You have expressed disappointments with the political class across the spectrum when you said that Parliament and State Assemblies spent far less time than the Supreme Court over this huge crisis. It is the political class that retains clout and power: how do you propose to make them more accountable?
YY: The political class responds to the amount of decibel level we are able to generate and the numbers of people who get involved (that then threaten the votes!) For five months as we plodded on this issue there was no ‘noise’, then thank god someone went to the Bombay High Court on the IPL issue hand suddenly the drought became news.
The issue of water scarcity, planning, distribution, planning, developmental choices must eventually become electorally damaging for the political parties. For this we have to plan, mobilize and stand firm.
Recently the GOI under Narendra Modi had gone back on a commitment to ensure compensation from the Coca Cola company in Kerala: the Union home ministry has informed the Kerala government that the President has been ‘pleased to withhold’ assent to the Plachimada Coca Cola Victims Compensation Claims Tribunal Bill 2011. Now this Bill was passed by the Kerala Assembly, unanimously, following the exhaustive report of the multidisciplinary High Power Committee that investigated the massive damages caused by the American company in Plachimada village, in order to elicit compensation from the recalcitrant company for the poor victims. How do you see this development?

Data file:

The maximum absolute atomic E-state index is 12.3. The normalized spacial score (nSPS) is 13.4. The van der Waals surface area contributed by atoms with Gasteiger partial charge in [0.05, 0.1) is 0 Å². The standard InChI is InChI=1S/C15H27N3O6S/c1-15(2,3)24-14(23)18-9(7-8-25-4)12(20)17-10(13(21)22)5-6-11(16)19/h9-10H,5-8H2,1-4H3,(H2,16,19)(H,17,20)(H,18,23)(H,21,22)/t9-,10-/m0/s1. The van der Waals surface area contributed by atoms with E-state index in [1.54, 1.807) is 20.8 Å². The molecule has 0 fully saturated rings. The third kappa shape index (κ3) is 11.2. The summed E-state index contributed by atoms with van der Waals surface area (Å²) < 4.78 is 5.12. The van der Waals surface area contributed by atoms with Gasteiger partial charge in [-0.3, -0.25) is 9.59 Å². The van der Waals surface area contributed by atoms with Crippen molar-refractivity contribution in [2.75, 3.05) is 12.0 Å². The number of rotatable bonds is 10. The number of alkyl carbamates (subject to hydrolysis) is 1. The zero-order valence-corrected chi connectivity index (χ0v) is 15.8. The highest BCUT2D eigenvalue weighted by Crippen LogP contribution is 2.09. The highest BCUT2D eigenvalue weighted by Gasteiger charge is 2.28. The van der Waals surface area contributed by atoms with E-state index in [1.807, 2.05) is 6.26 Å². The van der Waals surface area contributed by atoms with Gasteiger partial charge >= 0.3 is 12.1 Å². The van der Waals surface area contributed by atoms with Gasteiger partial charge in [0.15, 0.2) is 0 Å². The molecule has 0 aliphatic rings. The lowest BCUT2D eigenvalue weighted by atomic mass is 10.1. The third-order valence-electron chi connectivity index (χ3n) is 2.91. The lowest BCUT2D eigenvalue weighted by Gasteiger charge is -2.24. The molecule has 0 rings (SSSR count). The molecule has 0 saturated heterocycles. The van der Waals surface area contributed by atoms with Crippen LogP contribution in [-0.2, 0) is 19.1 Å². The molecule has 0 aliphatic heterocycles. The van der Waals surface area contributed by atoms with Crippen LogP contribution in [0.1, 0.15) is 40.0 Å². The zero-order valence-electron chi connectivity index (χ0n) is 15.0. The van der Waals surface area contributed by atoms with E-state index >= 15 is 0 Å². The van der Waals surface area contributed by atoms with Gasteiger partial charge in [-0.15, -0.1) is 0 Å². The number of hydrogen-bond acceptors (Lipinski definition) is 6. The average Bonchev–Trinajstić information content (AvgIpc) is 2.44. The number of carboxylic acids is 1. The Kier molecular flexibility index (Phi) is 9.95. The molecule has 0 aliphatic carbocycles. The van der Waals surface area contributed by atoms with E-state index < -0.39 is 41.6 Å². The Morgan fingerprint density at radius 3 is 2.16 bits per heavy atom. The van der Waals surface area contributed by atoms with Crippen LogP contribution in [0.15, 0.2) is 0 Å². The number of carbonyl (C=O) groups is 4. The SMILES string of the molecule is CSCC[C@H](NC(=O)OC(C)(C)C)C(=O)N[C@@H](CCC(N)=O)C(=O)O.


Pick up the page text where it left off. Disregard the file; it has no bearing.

YY: As I said before the core of the issue if the ‘Thirst Economy’ as P. Sainath calls it. These corporate companies have long arms they try and influence everybody. Unfortunately the political class is playing a very limited role.
It is Coca Cola in Kerala and Water bottling plants in Marathwada apart from Sugar Cane farming. These are the choices that we need to seriously need to re-think as they seriously imbalance water reserves. We are not here talking about temporary relief. We are dealing with a water crisis, an agrarian crisis fuelled by deep vested interests: corporate, bottlers, urbanisers, sugar manufacturers and sugarcane framing.
The battle for a just and equal India will not anymore be limited to the domain of labour in factories and the minimum support price. This may not be principle arena of the battle. The areas will be Water, Education and Health. This is what the task is set before us.